The UK's big four mobile phone operators are set to stump up £150m to install mobile and Wi-Fi coverage on the London Underground railway network.
Mayor Boris Johnson has backed the deal between Transport for London and the firms and reports suggest said it could be signed off in the next two weeks.
An unnamed source via trade magazine said: "We are very close to signing a deal to put mobile on the underground. The Mayor of London is keen for it [the network] to happen before the Olympics."
Commuters at Charring Cross Underground station are already logging onto the internet in a six month trial with BT.
A TfL spokeswoman confirmed they were in discussions with cellular operators.
Many have questioned the need for Wi-Fi and mobile phone coverage on the underground network given the costs and other budget priorities. But last month the Mayor invited proposals from telecommunications firms to install coverage on a stretch of the Jubilee Line for the Olympics in 2012.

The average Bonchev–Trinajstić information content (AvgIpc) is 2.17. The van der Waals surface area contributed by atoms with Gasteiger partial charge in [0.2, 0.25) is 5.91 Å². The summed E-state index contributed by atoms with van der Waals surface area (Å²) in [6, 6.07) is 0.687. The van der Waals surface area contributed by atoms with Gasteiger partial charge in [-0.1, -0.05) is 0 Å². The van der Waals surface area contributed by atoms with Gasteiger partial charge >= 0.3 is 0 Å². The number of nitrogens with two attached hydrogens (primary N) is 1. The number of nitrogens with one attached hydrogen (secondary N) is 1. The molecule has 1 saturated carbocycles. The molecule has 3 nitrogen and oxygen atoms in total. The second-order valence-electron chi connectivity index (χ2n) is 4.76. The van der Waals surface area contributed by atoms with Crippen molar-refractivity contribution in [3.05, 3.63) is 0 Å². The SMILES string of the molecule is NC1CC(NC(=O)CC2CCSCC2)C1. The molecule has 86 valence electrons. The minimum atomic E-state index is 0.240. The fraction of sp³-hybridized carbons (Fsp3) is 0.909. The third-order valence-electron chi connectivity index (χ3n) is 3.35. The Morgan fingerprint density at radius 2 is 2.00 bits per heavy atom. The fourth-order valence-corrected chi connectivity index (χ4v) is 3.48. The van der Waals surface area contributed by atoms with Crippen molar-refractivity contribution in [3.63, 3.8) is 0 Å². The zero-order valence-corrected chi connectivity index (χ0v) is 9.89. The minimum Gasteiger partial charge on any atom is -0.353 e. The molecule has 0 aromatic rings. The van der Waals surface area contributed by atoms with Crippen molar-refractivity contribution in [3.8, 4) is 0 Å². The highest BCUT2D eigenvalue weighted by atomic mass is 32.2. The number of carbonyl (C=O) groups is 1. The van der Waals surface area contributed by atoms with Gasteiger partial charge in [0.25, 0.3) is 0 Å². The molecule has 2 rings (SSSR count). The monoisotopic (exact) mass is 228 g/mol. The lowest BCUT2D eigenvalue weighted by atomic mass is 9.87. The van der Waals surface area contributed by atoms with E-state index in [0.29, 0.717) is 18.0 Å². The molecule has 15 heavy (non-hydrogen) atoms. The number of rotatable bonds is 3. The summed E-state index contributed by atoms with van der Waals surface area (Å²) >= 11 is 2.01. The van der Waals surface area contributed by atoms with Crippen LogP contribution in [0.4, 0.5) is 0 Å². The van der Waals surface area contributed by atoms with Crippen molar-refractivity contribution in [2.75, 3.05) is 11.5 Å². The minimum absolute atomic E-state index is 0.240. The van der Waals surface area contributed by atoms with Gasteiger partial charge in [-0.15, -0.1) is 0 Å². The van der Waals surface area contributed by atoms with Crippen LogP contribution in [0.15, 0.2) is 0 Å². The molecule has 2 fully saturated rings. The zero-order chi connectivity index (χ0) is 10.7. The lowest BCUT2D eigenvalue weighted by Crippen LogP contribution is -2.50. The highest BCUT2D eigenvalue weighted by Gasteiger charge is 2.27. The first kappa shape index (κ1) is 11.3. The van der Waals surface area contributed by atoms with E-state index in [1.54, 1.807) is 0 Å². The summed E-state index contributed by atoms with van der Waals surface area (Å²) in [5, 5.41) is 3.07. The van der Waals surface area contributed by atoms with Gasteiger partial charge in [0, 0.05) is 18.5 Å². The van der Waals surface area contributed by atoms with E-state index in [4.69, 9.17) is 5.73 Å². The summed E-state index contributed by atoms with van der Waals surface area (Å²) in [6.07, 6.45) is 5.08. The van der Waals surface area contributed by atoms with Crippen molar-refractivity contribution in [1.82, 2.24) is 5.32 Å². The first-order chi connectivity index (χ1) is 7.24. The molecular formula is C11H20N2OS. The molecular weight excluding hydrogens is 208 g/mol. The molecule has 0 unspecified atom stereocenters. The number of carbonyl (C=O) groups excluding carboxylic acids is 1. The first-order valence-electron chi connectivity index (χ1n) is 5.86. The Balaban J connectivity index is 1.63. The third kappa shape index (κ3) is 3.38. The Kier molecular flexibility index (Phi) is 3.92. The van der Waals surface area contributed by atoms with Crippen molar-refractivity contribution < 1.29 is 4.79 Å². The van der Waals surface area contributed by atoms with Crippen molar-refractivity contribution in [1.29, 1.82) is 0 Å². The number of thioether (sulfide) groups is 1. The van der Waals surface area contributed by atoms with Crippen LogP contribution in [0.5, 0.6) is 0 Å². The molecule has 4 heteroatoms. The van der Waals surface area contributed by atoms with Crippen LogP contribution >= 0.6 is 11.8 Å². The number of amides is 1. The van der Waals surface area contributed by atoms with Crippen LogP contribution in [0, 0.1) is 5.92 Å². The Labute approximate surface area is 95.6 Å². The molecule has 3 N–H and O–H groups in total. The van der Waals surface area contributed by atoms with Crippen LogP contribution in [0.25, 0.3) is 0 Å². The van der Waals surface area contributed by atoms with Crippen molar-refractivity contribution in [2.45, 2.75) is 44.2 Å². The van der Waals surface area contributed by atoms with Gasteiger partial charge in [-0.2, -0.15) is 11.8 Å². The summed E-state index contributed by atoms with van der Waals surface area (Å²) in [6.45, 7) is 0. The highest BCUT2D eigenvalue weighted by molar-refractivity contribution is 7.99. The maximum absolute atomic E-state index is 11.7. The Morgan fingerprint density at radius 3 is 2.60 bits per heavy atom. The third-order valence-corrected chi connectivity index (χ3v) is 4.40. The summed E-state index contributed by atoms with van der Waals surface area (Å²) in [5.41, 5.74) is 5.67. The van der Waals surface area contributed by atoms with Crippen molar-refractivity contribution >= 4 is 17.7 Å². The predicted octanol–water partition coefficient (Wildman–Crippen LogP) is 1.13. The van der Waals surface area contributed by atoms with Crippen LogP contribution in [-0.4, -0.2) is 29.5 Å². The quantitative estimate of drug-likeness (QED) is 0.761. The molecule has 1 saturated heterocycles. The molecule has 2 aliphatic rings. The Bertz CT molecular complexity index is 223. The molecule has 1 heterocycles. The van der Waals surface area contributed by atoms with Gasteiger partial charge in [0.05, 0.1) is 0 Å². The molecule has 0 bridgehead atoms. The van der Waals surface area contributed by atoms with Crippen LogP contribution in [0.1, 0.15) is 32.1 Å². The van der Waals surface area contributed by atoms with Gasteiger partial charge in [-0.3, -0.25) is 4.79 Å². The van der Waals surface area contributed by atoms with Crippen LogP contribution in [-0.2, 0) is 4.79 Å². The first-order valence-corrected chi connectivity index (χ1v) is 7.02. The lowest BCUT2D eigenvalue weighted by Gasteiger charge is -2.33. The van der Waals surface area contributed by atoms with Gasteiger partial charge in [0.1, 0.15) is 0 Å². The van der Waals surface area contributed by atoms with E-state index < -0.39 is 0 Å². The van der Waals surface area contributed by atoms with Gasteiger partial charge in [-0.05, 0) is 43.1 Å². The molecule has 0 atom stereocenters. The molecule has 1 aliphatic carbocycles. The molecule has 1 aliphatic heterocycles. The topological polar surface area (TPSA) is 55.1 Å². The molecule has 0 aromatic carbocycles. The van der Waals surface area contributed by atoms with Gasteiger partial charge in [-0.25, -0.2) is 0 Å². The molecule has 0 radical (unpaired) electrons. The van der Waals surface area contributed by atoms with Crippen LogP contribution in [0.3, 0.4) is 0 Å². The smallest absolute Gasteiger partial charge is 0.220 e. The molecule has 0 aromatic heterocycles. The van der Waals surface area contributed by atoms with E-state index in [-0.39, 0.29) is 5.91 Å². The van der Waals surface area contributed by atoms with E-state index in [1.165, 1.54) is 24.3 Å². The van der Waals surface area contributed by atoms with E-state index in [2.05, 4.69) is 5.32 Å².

Last year, TfL scrapped a six-month trial that would have seen mobile signals available on the Waterloo & City line due to high costs. This current trial is being funded through BT at no cost to fare or taxpayers.
Speaking at the time, TfL said a previous initiative by operators were not "commercially credible".
"While it is technically possible to deploy mobile-phone and data-wireless solutions on the deep-level Underground tunnels and stations, the unique nature and environment of the Tube mean that project costs would be prohibitively high at this time".
The plan is reported to involve conventional leaky feeder cables running down into the station platforms to deliver the radio signal along with signal repeaters.